Suzy Favor Hamilton was voted Big Ten Conference female athlete of the year so many times they named the award after her.
It was a fitting tribute for the former University of Wisconsin and Olympic distance runner, who became Wisconsin’s favorite daughter and America’s sweetheart during her stellar track career and subsequent work as a public speaker and pitchwoman.
But what once seemed like a well-deserved guarantee of eternal fame for the 44-year-old Favor Hamilton has now become just another generic, faceless Big Ten award.
Conference spokesman Scott Chipman said Tuesday that Favor Hamilton’s name was removed from the female athlete of the year award after discussions between the Big Ten and UW. It was the latest and potentially most lasting fallout from Favor Hamilton’s stunning admission last year that she was living a secret life as a $600-an-hour Las Vegas prostitute.
Sadly, this isn’t the first time a prominent name has been scrubbed off an award in the Big Ten, which loves to attach names to trophies so much it put the names of two past greats on each of its football awards.
For instance, the conference’s top running back earns the Ameche-Dayne award each season.
A cynic might suggest the Big Ten is merely covering its bases in the event one of the award’s namesakes suffers a fall from grace. Don’t laugh. Favor Hamilton is the second legendary name dropped by the Big Ten from one of its awards after information came out that sparked a controversy.
The conference removed the late Joe Paterno’s name from its football championship trophy in 2011 after child sex-abuse allegations against former Penn State assistant football coach Jerry Sandusky were uncovered and the school subsequently fired Paterno, its longtime coach and a man thought by many to be one of the most decent, moral men in college athletics. Paterno’s offense was doing nothing to stop Sandusky, a lapse in judgement that forever tainted one of football’s greatest legacies.
Permanently putting names on trophies has never been a good idea, and now we know why. Things have a way of changing.
In the last two years, the Big Ten has removed the names of two of its greatest athletic icons because of events that happened outside the sports arena. Both serve as strong reminders that just because someone can run fast or jump high doesn’t mean they’re a role model, even if they play one on television.
Indeed, the Favor Hamilton story was another in a long line of hard lessons that athletes usually aren’t who we think they are or want them to be. It is a cautionary tale for those of us — media and fans alike — who create and perpetuate pristine images of athletes when we don’t know the entire story and never will.
As we have seen time and again, athletes are very good at constructing images that appeal to the public. We watch them perform during their careers and we like to think we know them, but we don’t. Often, we don’t realize until later that those images are facades.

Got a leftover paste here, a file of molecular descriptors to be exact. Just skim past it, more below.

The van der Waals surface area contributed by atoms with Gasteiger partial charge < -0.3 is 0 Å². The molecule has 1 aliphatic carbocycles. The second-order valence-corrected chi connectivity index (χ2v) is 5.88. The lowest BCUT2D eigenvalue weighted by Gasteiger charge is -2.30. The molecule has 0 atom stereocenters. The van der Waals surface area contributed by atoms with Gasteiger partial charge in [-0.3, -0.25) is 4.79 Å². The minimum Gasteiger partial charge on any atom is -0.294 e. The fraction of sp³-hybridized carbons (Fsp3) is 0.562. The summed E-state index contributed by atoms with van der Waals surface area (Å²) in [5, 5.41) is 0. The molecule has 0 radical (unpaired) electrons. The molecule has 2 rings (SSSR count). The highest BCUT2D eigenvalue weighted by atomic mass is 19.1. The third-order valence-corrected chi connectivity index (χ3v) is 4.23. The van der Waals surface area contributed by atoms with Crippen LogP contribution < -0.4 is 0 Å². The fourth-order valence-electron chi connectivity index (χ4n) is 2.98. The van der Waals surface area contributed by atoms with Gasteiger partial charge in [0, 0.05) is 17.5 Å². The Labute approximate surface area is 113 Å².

Oscar Pistorius, who became a worldwide hero during the 2012 Olympics, is facing murder charges in his native South Africa. NBC probably has an entire vault of puff pieces, all accompanied by sob-inducing music, about the sprinter who ran on prosthetic legs. However, it turned out they all missed the point about the so-called Blade Runner.
There have been countless such fall-from-grace stories in sports. Most recently, it has been Aaron Hernandez, who is in a Boston jail after being arrested on murder charges. Just the other day, I watched a TV network replay a recent piece in which Hernandez claimed to be a reformed man. Umm, guess not.
Before Hernandez, there was Lance Armstrong, Marion Jones and all those pumped-up players from baseball’s apparently ongoing steroid era, just to name a few. Every one of those athletes had the same problem: They said one thing in public and did something else in private.
I know, athletes being unmasked as frauds is an old story. It’s just that the story doesn’t hit this close to home very often.
Favor Hamilton is one of UW’s most celebrated athletes and was the Big Ten’s female athlete of the year three straight times starting in 1988. She ran in the Olympics in 1992, 1996 and 2000.
Favor Hamilton tweeted last year that her work as an escort provided an “escape” and the reasons for it were “very much related to depression.” She declined to comment on the Big Ten’s action Tuesday but responded to State Journal reporter Andy Baggot via email that she is “focused on getting well and making amends to my loved ones. That’s all for now.”
The Big Ten’s action came as no surprise. There is precedent for it, and there is reason for it. As for Favor Hamilton, she made a mistake and she continues to pay dearly for it. Then again, in one way or another, we’re all paying for it.